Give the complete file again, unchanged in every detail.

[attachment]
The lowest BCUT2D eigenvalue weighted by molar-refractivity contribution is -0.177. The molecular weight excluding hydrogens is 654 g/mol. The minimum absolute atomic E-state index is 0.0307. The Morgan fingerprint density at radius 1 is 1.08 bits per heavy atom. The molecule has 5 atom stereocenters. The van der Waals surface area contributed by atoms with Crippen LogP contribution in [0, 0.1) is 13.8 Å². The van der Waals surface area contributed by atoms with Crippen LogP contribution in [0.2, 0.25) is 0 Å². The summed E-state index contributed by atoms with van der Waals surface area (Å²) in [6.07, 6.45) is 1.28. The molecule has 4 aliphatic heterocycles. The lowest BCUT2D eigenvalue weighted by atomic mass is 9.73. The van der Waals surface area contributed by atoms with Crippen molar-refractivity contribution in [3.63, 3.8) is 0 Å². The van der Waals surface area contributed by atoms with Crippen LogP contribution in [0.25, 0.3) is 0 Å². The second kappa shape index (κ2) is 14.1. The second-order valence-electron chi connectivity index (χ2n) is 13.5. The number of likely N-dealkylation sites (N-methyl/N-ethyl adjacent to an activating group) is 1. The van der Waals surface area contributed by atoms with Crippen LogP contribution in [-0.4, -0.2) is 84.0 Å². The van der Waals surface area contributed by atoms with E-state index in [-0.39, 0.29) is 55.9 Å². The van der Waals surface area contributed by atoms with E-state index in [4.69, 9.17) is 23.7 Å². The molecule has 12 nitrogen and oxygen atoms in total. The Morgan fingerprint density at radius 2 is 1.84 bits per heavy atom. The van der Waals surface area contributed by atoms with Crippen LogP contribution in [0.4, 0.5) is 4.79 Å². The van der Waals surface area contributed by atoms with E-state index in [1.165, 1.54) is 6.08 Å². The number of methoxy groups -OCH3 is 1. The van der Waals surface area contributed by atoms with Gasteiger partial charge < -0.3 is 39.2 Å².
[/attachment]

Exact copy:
The lowest BCUT2D eigenvalue weighted by molar-refractivity contribution is -0.177. The molecular weight excluding hydrogens is 654 g/mol. The minimum absolute atomic E-state index is 0.0307. The Morgan fingerprint density at radius 1 is 1.08 bits per heavy atom. The molecule has 5 atom stereocenters. The van der Waals surface area contributed by atoms with Crippen LogP contribution in [0, 0.1) is 13.8 Å². The van der Waals surface area contributed by atoms with Crippen LogP contribution in [0.2, 0.25) is 0 Å². The summed E-state index contributed by atoms with van der Waals surface area (Å²) in [6.07, 6.45) is 1.28. The molecule has 4 aliphatic heterocycles. The lowest BCUT2D eigenvalue weighted by atomic mass is 9.73. The van der Waals surface area contributed by atoms with Crippen molar-refractivity contribution in [3.63, 3.8) is 0 Å². The van der Waals surface area contributed by atoms with Crippen LogP contribution in [0.25, 0.3) is 0 Å². The second kappa shape index (κ2) is 14.1. The second-order valence-electron chi connectivity index (χ2n) is 13.5. The number of likely N-dealkylation sites (N-methyl/N-ethyl adjacent to an activating group) is 1. The van der Waals surface area contributed by atoms with Crippen LogP contribution in [-0.4, -0.2) is 84.0 Å². The van der Waals surface area contributed by atoms with E-state index in [-0.39, 0.29) is 55.9 Å². The van der Waals surface area contributed by atoms with E-state index in [4.69, 9.17) is 23.7 Å². The molecule has 12 nitrogen and oxygen atoms in total. The Morgan fingerprint density at radius 2 is 1.84 bits per heavy atom. The van der Waals surface area contributed by atoms with Crippen LogP contribution in [0.4, 0.5) is 4.79 Å². The van der Waals surface area contributed by atoms with E-state index in [1.165, 1.54) is 6.08 Å². The number of methoxy groups -OCH3 is 1. The van der Waals surface area contributed by atoms with Gasteiger partial charge < -0.3 is 39.2 Å².